The search for the suspected serial bomber accused of terrorizing the city of Austin, Texas, for weeks came to an explosive end this morning.
The suspect, who has since been identified as Mark Anthony Conditt, was surrounded by police when an explosive went off in his vehicle.
The investigation into the case is far from over, as law enforcement officials work to determine how the 24-year-old man was able to build so many different explosives and detonate them without being caught.
The bombings started March 2, claiming the first of two fatalities.
Here is the timeline of events that have led hundreds of investigators on a manhunt.
Friday, March 2
The victim in this explosion, Anthony Stephan House, died from his injuries after being transported to a local hospital.
House's death was initially investigated as suspicious, and Austin Police Chief Brian Manley said that after the subsequent bombings it was reclassified as a homicide investigation.
Monday, March 12
The first blast of the day, reported about 6:44 a.m., killed a male teenager, later identified as Draylen Mason, and injured a woman in her 40s.
The blast occurred at a single-family home in the northeast section of the city and was caused by a package that had been placed on the porch of a home rather than being delivered, police said. Police believe the explosion happened after residents took the package inside to open it.
The explosion was "very similar to the incident that occurred in Austin back on March 2, and if you’ll remember, that incident also occurred in the morning hours when the victim, in that case, went out front and found a package on their front steps that exploded causing that individual’s death," the Austin police chief said at a news conference.
Police received calls about the second explosion of the day at 11:50 a.m. The blast injured a 75-year-old woman who Manley said "came outside of her residence and found a package out front and picked up that package."
Sunday, March 18
Authorities made a direct appeal to the bomber, with Manley saying that he hoped the bomber was watching and would "reach out to us before anyone else is injured or killed."
That didn't stop the carnage, however.
Hours later, the fourth blast was triggered when two victims either stepped on or kicked a tripwire as they were walking on a sidewalk in the Travis Country neighborhood of Austin. The tripwire set off the explosive device that was placed near a fence at 8:32 p.m. on Sunday March 18, police said.
Manley said the use of a tripwire to detonate the device is different than the package bombs used in the other attacks that occurred on March 2 and March 12, and signaled that whoever is responsible has "a higher level of sophistication, a higher level of skills" than previously suspected.
The victims, ages 22 and 23, were in stable condition at a hospital with "significant injuries."
Police issued a “safety alert” in the wake of the bombing, urging people located within a half-mile radius of where the incident occurred to stay indoors until 10 a.m. local time.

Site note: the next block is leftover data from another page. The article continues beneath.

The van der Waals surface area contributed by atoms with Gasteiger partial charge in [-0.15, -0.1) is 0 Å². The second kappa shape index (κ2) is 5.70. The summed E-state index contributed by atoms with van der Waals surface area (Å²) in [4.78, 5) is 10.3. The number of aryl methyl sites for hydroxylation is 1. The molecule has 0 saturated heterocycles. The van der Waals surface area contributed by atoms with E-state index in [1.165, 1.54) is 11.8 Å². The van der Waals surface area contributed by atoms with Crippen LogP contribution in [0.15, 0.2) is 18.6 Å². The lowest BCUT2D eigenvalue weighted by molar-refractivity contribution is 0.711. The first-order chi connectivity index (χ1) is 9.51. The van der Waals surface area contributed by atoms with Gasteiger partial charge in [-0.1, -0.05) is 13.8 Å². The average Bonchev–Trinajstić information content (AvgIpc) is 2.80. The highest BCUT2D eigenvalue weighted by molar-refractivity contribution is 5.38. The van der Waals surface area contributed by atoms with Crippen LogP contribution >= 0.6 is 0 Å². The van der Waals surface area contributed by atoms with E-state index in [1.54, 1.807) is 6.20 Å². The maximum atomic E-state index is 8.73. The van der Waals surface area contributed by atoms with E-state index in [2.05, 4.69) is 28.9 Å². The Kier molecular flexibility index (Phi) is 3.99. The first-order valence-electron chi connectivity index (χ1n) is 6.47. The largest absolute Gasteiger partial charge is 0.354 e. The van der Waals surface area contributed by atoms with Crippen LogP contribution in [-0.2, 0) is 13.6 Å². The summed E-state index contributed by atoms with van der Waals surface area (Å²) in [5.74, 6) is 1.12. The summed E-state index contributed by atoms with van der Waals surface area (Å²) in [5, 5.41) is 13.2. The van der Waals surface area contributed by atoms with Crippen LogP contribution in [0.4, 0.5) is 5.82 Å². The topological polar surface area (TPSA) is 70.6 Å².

Tuesday, March 20
A fifth explosion happened in the early hours this morning, but the distance and nature of the blast differ from the earlier instances.
The latest explosion occurred about 12:30 a.m. at a FedEx facility in the San Antonio suburb of Schertz, about 65 miles southwest of Austin, where two men were injured Sunday night in the fourth bombing in 17 days to rock the Texas capital.
A medium-sized box containing nails and metal shrapnel exploded on a conveyor belt, according to police, who spoke with ABC San Antonio affiliate KSAT-TV.
The injuries to the worker were "possibly from the sound of the device going off," Lt. Manny Casas of the Schertz Police Department said. The worker was treated at the scene and did not have to be hospitalized, officials said.
At noon local time, FedEx confirmed, the person who had shipped the explosive package also "shipped a second package that has now been secured and turned over to law enforcement."
Over the course of the day, three FedEx locations were closed and being investigated, the first one in Schertz followed by two others in and around Austin.
There was some initial concern that an old military ordinance that had been donated to a Goodwill in Austin was connected to the bombings. But that was later determined to be false. The package caused an injury to a store employee and emergency responders assessed the situation. Police later said that it was not an explosive device, it was not connected to the bomber and was not done by an attempted copycat.
Wednesday March 21
The manhunt came to an explosive end in the early hours of March 21.
The suspect, who law enforcement sources later publicly identified as Mark Anthony Conditt, died from another bomb after local and federal agents closed in on him.
The confrontation occurred in Round Rock, about 20 miles north of Austin, where the string of bomb attacks began March 2.
Police zeroed in on the eventual suspect as a person of interest over the past 24 to 36 hours, eventually locating his vehicle with the help of surveillance teams, authorities said at a press conference early today.
Local and federal authorities took up positions near a hotel where the suspect had stopped his vehicle, awaiting tactical teams to help apprehend him.
The suspect, after beginning to drive away, stopped on the side of the road and as Austin SWAT team members approached, the device detonated inside his vehicle. One officer was knocked back and suffered minor injuries, and another fired at the suspect.
"There will be a lengthy investigation that will take place regarding the officer-involved shooting," Manley said.